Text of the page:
Tibetan Spaniel Breed History
The Chinese also bred a lion-like dog, the Pekingese, and the Tibetan and Chinese dogs were often interbred. The best breedings occurred in the monasteries, where only the smallest of dogs were bred. These dogs worked in the monasteries, sitting atop the walls and barking when strangers or wolves approached. The Tibetan spaniel was known as the prayer dog; it ran on a small treadmill to turn a prayer wheel around 1100 B.C. In the 1890s, it began appearing in England, although it wasn’t bred until the 1920s. The Griegs, who also promoted the Tibetan terrier, obtained several specimens and began to breed them. Only one of their dogs, Skyid, survived World War II, however it was used to repopulate the breed. It didn’t arrive in America until the 1960s, and just received recognition by the AKC in 1984. Adored by its owners, it has been slow to gain a popular following.
Tibetan Spaniel Breed Appearance
This small dog is longer than it is tall with a small head and short muzzle. Its ears are decorated with long tufts of fur, and its eyes are set apart giving it an “apelike” expression. The tibbie has a long, feathery hair on its tail, and hair growing between its toes. Its coat is double coat that varies in length on its body – moderate length on its body, longer mane, shorter on its face and fronts of its legs, feathering on ears, backs of legs and tail. The fur is silky and flat-lying of moderate length of any color.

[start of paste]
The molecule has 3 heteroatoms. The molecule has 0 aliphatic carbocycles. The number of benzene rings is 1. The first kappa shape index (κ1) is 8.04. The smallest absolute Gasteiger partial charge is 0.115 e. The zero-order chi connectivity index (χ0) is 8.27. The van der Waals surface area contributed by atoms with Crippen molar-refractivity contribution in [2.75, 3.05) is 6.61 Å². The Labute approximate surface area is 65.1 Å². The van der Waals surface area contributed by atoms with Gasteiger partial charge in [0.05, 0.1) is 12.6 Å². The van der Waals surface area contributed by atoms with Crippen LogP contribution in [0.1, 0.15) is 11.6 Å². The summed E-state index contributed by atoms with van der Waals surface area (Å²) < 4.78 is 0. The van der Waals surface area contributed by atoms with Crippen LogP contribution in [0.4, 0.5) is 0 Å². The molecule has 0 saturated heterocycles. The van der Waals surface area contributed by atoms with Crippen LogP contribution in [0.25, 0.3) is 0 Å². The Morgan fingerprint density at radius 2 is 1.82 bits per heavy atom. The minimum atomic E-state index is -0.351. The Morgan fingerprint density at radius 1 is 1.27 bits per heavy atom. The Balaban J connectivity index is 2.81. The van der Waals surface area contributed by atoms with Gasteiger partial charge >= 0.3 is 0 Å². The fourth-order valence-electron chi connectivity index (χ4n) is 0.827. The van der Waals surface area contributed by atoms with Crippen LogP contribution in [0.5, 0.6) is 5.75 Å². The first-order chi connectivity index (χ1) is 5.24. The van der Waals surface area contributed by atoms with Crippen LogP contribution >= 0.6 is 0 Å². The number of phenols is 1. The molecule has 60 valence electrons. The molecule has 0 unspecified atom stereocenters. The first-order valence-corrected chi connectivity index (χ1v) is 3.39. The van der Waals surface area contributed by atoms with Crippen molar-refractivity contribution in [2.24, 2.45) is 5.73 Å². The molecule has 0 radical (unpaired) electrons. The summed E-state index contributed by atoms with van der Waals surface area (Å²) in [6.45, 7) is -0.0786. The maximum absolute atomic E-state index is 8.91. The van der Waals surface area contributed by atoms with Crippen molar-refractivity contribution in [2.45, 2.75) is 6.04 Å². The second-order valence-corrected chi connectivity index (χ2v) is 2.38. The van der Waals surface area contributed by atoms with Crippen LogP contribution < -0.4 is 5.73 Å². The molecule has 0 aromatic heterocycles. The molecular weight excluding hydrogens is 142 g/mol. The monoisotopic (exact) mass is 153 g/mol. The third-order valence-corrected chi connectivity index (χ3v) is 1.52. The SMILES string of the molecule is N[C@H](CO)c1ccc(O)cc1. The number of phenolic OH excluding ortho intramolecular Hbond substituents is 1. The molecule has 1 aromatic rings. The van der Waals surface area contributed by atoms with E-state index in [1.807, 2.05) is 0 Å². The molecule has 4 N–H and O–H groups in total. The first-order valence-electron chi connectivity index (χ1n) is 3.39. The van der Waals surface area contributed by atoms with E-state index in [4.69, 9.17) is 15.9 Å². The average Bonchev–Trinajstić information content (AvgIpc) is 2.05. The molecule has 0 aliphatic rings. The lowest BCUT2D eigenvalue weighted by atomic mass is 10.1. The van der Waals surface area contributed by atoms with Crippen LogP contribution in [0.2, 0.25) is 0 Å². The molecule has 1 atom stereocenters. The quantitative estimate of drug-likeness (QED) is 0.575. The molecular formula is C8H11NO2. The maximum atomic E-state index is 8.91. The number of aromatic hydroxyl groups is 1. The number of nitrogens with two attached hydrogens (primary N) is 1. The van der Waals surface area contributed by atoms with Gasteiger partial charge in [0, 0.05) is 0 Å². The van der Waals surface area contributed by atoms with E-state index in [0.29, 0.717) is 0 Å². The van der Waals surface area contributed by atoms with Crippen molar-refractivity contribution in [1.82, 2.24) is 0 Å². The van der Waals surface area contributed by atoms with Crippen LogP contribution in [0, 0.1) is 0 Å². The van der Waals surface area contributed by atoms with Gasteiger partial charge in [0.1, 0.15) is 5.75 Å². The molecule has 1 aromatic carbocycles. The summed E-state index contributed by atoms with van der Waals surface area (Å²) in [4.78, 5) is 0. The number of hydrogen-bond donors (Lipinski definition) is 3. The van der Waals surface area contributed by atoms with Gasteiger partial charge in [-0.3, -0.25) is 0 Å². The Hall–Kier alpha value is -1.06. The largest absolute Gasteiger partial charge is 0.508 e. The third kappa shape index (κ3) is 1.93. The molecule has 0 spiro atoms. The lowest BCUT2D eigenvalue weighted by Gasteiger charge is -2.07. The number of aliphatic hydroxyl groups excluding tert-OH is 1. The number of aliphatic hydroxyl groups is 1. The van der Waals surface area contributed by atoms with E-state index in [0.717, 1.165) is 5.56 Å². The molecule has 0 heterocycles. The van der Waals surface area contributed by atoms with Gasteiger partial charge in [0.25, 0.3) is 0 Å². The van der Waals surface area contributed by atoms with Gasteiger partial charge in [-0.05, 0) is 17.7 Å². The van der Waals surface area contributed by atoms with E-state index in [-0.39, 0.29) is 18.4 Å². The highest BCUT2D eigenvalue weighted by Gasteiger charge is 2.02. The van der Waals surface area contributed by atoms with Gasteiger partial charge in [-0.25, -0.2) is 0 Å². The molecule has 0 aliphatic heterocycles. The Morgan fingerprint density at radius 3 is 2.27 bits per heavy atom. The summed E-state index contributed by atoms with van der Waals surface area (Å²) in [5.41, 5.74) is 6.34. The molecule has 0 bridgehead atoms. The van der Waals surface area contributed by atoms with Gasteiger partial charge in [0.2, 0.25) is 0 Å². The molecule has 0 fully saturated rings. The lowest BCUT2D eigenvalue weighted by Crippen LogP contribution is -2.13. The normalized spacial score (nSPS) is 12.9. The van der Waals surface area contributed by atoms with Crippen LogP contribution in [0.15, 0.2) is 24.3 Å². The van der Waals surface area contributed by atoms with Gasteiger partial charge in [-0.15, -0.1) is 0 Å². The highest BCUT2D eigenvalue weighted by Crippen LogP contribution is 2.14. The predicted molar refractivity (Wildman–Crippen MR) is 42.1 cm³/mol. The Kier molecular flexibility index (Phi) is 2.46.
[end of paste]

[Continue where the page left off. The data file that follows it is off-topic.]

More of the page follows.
Tibetan Spaniel Breed Maintenance
The Tibetan spaniel has a long silky coat that requires extra grooming to keep it free from matting. Brush and comb at least twice weekly and bathe only when necessary. The hair needs to be trimmed between its pads on its feet and extra care needs to be taken during its seasonal shedding, when its coat will come out in clumps. Additional maintenance includes trimming nails and cleaning its ears and teeth. The Tibetan spaniel is well suited for apartment living, as long as it receives proper exercise. It needs minimal daily exercise, such as a short walk or a playing in the yard. They should not be kept as an outside pet, but should have access to a fenced yard. The tibbie has been known to scale chain-link fences. This breed is highly intelligent and independent, which makes training slightly more difficult. It may be hard to housebreak and will benefit from obedience training.
Tibetan Spaniel Breed Activity Requirements
The Tibetan spaniel is highly independent and can be stubborn or willful, but is also friendly and sweet. It enjoys playing with its family and makes a great house pet, but it is not a lap dog. It prefers climbing up high so that it can survey its surroundings. It will bark at strangers and anything unusual, making it a great watchdog.